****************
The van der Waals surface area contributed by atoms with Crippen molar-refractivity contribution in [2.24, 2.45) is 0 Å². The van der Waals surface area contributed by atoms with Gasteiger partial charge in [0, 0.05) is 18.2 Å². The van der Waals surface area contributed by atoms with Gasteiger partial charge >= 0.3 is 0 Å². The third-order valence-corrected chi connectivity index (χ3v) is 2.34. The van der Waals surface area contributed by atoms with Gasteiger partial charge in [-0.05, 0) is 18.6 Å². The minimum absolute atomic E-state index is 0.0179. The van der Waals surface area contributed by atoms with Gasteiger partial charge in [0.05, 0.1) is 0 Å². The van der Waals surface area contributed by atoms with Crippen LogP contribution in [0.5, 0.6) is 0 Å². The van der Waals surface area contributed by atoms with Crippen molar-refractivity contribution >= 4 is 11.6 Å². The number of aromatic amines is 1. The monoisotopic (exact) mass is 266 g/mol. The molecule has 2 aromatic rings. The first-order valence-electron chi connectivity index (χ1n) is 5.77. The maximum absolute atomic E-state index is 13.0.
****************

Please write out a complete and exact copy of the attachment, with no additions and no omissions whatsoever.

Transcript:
The van der Waals surface area contributed by atoms with Crippen molar-refractivity contribution in [2.24, 2.45) is 0 Å². The van der Waals surface area contributed by atoms with Gasteiger partial charge in [0, 0.05) is 18.2 Å². The van der Waals surface area contributed by atoms with Gasteiger partial charge >= 0.3 is 0 Å². The third-order valence-corrected chi connectivity index (χ3v) is 2.34. The van der Waals surface area contributed by atoms with Gasteiger partial charge in [-0.05, 0) is 18.6 Å². The minimum absolute atomic E-state index is 0.0179. The van der Waals surface area contributed by atoms with Gasteiger partial charge in [0.05, 0.1) is 0 Å². The van der Waals surface area contributed by atoms with Crippen LogP contribution in [0.5, 0.6) is 0 Å². The van der Waals surface area contributed by atoms with Crippen molar-refractivity contribution >= 4 is 11.6 Å². The number of aromatic amines is 1. The monoisotopic (exact) mass is 266 g/mol. The molecule has 2 aromatic rings. The first-order valence-electron chi connectivity index (χ1n) is 5.77. The maximum absolute atomic E-state index is 13.0.